24th April 1943
The grinder in the Southern Solomons has just only begun and it is already bloody and deadly. At sea Japan still reigns supreme. Light surface units had been sighted yesterday off Lunga Point on a south easterly heading. All naval strike assets in the area were put on full alert as it was clear that either Lunga or recent landings on Kira Kira where going to be the target.
The night of 24th April had the answer as three old but still deadly Japanese light cruisers stole into KiraKira under the noses of the USAAF in the Santa Cruz Islands. Three RNZN minesweepers were escorting the William Clairborne as she unloaded troops onto KiraKira. With little advance warning these little ships, crewed by exceptionally brave men not only engaged the much heavier and better armed enemy ships, but were able to keep her care afloat. The Japanese cruisers had the upper hand from the off. A terrifying first salvo almost ripped the HMNZS Moa apart as she took three direct hits. A massive explosion followed after which nothing remained of the minesweeper or its crews. Her sisters began to engage the Japanese vessels with their single 4 inch guns and with machine gun fire. As they did so the William Clairborne cancelled unloading operations while making smoke. Unfortunately she was hit by several 8cm and 12cm shells from both the crusiers and destroyers facing her. Small fires broke out along her stern that slowed her speed. Despite the unbalanced battle, the brave New Zealanders on the minesweepers, heavily damaged and on the verge of sinking, were able to keep the enemy warships busy enough until the first rays of dawn spelt the withdrawal of the Japanese ships to the North West away from the USAAF. Though no air strikes were carried out only one vessel was lost and all three minesweepers were mentioned in dispatches that day.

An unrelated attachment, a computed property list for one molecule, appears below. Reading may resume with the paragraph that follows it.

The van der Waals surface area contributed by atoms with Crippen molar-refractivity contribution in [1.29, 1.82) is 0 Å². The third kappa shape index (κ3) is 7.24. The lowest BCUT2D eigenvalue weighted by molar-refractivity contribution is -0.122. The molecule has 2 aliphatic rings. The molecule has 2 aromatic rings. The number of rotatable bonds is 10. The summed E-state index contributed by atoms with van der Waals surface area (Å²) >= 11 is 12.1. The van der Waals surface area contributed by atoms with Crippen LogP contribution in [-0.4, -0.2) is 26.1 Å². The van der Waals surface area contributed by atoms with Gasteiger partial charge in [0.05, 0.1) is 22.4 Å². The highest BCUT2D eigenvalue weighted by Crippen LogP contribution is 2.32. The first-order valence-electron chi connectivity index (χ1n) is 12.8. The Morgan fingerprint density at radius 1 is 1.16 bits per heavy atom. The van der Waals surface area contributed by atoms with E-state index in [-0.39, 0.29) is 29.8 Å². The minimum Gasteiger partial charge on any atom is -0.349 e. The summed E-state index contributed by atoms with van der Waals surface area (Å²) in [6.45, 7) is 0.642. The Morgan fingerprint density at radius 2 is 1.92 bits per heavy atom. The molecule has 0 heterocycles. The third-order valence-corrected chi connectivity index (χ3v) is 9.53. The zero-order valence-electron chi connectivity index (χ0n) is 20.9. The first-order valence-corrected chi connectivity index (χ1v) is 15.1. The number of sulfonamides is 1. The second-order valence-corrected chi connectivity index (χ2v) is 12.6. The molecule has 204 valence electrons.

In the air the USAAF is putting up a fight. Japan lost another 10 Ki-43’s over Lunga as the P-38 maintained its superiority over the ageing Japanese fighter. Once again it was 39th Fighter Squadron, claiming three triple Aces today, that did the damage. The P-38 is proving a hardy fighter well armed and armoured, despite its lengthy service periods. Its crews are happy to fly it and its cannon are the scourge of Japanese air power! Major Boyington celebrated his recent promotion to Lieutenant Colonel by claiming his 15th kill. Here is the squadron roster as of 24-4-43